Scenario 4: Referring for medication assistance by an unregulated health provider
The physiotherapist is completing an intake assessment for a new patient who lives in a designated supported living facility, and notices that the patient has significant arthritic changes to her hands. The patient is cognitively intact and agreeable to taking her medications but identifies that she sometimes misses her pills as she is sometimes unable to open their packages or get help to do so. The physiotherapist would like to arrange for one of the facility’s Health Care Aides (HCA) to come in and help the patient by opening the packages for her. Can the physiotherapist do this? What does the physiotherapist need to keep in mind when arranging the support?
Physiotherapists clearly have the necessary skills and competencies to identify when physical impairments are impacting function.
However, the physiotherapist is not qualified to supervise medication assistance activities performed by an HCA, so another duly qualified health professional will need to agree to do so. The physiotherapist will need to collaborate with the facility to ensure that there are health-care professionals on staff who are willing and able to supervise the HCA in providing the assistance.
Scenario 5: Requesting changes to prescription medications
A physiotherapist works as a homecare case manager. Today the physiotherapist heard from a nurse working with one of the patients for which the physiotherapist is the case manager. The nurse informed the physiotherapist that the patient has been given a prescription for antibiotics that is “wrong” and that the physiotherapist needs to call the patient’s doctor to get it “fixed.” What should the physiotherapist do?
The physiotherapist is not the best person to discuss the nurses’ concerns about the medication, nor would they have the necessary skills to recognize an “appropriate” medication prescription or ask clarifying questions to ensure that the corrected prescription was complete and appropriate. The physiotherapist should direct the nurse to contact the health professional who prescribed the medication to discuss their concerns and obtain the corrected order.
Scenario 6: Providing medication assistance
A physiotherapist works in homecare within a low-income neighborhood. Many of their clients are marginalized, and several have mental health concerns. One of the physiotherapist’s patients requires court-ordered daily assistance to ensure that his anti-psychotic medication is taken as prescribed. The patient does not need assistance to take the pill, but a health-care worker must bring the medication to him and observe him taking the medication. The physiotherapist’s nursing colleagues know that the physiotherapist is going to see the patient and ask if the physiotherapist can take the medication to the patient and observe the patient taking the medication. Can the physiotherapist do this?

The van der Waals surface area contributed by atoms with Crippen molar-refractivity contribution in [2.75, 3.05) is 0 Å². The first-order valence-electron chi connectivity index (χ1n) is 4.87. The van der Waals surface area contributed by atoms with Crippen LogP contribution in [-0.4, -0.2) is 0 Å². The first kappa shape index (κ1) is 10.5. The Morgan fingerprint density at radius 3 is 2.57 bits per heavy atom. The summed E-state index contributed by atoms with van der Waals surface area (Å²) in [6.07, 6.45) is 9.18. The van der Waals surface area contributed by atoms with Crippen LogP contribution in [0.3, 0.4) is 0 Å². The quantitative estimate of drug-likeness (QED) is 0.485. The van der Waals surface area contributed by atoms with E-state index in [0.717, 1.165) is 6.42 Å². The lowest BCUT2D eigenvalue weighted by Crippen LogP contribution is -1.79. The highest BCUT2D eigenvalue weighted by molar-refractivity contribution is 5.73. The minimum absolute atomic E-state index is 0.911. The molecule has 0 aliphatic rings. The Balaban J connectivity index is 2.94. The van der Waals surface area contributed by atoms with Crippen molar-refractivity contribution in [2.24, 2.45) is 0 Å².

This looks like a simple request; however, the physiotherapist should carefully consider how they would react if the patient had questions about their medication, had developed new symptoms that led them to question whether they should take their medication, or deviated from the “plan” in any way.
Does the physiotherapist have the skills necessary to make sure that the patient takes their medication rather than pocketing it? If they are signing a document to say that the patient took the medication, are they prepared to take responsibility for this? Does the physiotherapist have the necessary knowledge to answer the patient’s questions about interactions between the medication and other substances they’ve consumed? Does the physiotherapist have the necessary knowledge to provide patient education and information if the patient identifies changes in their health status, or to independently identify such changes? If there is a problem, is there an on-call nurse or pharmacist available that the physiotherapist can easily reach for direction and assistance?
Overall, engaging in this activity exposes the physiotherapist and the patient to risk. The physiotherapist should ask themselves:
- Is this an emergency?
- Are there other health professionals better qualified to provide this support to the patient?
- Are there additional processes and professional supports in place to ensure patient safety?
If it is not an emergency and there are other health professionals on the team who are better qualified to provide the assistance, or if robust processes and supports are not in place to ensure patient safety, the physiotherapist should not engage in the activity.